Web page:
I think Americans naturally want opposition to the parties that be. If one party is in power promoting their policy, then I want another party opposing it. This is how we arrive at common sense.QUESTION: If a politician takes a stance that they campaigned heavily on and their constituents favor, should they be attacked for the act of taking the stance and why?
There's been a lot of anger and resentment it seems aimed at the "tea partiers" in the Congress leveraging this "Crisis" as a means of attempting to stop/delay/thwart the ACA in some fashion. However, here's my question. Do you fault them?
First, would most agree that it's at least somewhat reasonable to assume that our elected officials, regardless of them being Republicans are Democrats, in general believe that the things they believe regarding the government are what's best for the health of the nation be it long term, short term, or both? IE...Democrats aren't secretly cackling as they try to "destroy america" and turn us into a "dependent state", nor are Republicans sitting with Mr. Burns steepled fingers attempting to rig the system because they hate minorities and want to just make the 1% rich. That both sides politicians, by and large, act and support things because they honestly do believe (whether you agree with them or not) that it's in the best interest of the country.
Second, would you agree with it's the job of a politician to represent his constituents and to be their voice in the government? And to attempt to uphold and follow through with those things upon which they campaigned on and gained the support of their constiuents over? While there's an understanding that sometimes things may change (with new info, the person no longer feels it's best for the country), some things may need to be lowered in priority, and sometimes they may not be successful...that in general, a politician should attempt to follow through with what they campaigned on.
As such...takes for example Renee Ellmers. Renee is a Republican that won a seat in the House, knocking out a Democratic incumbant. Renee is a former nurse whose primary reason for getting into politics was her opposition to the ACA. The primary campaign point of her 2010 run to get into the house was opposition to the ACA and aiming to attempt to fight it in any way possible. She was reelected in 2012 with that still a part of her campaign. While I can't find information about just her district, 50% of her state feels that the ACA would make things worse (with only 29% believing it'd make it better) [Source].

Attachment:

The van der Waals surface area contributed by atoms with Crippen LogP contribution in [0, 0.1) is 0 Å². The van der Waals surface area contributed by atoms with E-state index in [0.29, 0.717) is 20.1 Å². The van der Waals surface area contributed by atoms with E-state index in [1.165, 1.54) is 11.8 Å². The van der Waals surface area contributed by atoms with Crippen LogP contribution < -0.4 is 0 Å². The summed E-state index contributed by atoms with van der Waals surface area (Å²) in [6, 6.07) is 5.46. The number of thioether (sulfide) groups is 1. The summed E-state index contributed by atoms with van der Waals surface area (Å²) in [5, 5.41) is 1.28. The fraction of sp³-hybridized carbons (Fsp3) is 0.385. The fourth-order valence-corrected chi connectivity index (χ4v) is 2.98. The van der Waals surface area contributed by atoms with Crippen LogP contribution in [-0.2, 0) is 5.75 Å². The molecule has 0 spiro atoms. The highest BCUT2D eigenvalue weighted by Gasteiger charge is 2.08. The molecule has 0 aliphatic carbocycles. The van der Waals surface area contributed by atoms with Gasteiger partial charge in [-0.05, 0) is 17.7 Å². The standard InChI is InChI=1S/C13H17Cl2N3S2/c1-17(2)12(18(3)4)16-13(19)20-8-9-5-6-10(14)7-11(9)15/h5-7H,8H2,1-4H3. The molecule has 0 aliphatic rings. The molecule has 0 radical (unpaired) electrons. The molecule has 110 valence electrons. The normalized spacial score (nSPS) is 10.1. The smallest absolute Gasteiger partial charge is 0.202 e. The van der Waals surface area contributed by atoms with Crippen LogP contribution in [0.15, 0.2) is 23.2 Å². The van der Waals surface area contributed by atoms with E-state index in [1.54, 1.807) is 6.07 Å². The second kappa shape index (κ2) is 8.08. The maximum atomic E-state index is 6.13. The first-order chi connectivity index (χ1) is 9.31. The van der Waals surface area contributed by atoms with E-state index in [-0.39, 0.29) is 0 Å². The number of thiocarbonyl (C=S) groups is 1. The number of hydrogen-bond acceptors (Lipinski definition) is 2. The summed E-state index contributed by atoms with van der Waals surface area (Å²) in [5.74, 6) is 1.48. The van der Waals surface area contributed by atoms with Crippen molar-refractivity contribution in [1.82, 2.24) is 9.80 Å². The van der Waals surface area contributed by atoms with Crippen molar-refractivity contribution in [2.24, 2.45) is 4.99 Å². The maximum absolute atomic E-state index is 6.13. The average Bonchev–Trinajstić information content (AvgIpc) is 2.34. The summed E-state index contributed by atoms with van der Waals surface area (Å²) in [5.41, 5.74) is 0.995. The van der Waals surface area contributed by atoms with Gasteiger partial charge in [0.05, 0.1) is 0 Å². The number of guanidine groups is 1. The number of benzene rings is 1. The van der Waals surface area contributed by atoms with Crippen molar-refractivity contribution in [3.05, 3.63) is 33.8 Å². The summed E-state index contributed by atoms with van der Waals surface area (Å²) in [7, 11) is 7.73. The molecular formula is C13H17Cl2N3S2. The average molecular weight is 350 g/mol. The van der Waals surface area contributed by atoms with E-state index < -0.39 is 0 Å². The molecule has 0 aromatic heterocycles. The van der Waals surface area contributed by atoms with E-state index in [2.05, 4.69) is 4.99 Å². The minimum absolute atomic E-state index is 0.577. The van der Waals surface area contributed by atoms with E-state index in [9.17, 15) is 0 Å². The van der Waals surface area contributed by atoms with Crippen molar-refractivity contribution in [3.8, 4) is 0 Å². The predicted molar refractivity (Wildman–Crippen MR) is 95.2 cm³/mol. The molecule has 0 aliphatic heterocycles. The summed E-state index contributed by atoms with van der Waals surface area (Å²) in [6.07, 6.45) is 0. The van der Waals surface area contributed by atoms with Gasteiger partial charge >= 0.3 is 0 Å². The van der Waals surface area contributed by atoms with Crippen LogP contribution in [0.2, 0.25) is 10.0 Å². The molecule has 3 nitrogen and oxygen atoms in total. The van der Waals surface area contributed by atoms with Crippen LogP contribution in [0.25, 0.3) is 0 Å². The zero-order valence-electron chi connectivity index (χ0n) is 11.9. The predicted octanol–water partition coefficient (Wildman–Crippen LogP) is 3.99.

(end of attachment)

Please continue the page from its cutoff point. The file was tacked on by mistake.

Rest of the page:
There should be no question, she honestly feels that the removal of the ACA is an important and necessary thing for the health of his country. There should be no question that she ousted a 7 term incumbant on the back of her opposition and pledge to fight the ACA. There should be no question that at least a reasonable majority of her constituents are negative, rather than positive, towards the ACA.
So why, other than you PERSONALLY DISAGREEING WITH HER, should she not represent her constituents and what she feels is best for the country with her vote?
The same goes for many of these others.
I can understand arguing against their points. I can understand suggesting their logic is wrong. I can understand with you feeling their belief of what's best is incorrect. I can understand you being frustrated with them trying to legally stop something that has been passed or possibly putting a government shut down at risk.
What I don't understand is the vitriol and anger vented towards them for daring to even DO this? Don't we typically WANT our politicians to do what they campaigned on and promised? Don't we typically WANT our politicians representing their constituents? Don't we generally WANT our politicians to attempt and have principles and stand on them?
I'm not asking "Do you agree with those in the congress like Rep. Ellmers stance?"...I'm asking "Do you think it's unreasonable or wrong that members of congress like Rep. Ellmers are taking these actions?"
I don't support or oppose the Republican stance. I certainly don't condemn it. They should continue to support policies that they like. If Americans don't like it, they will vote accordingly.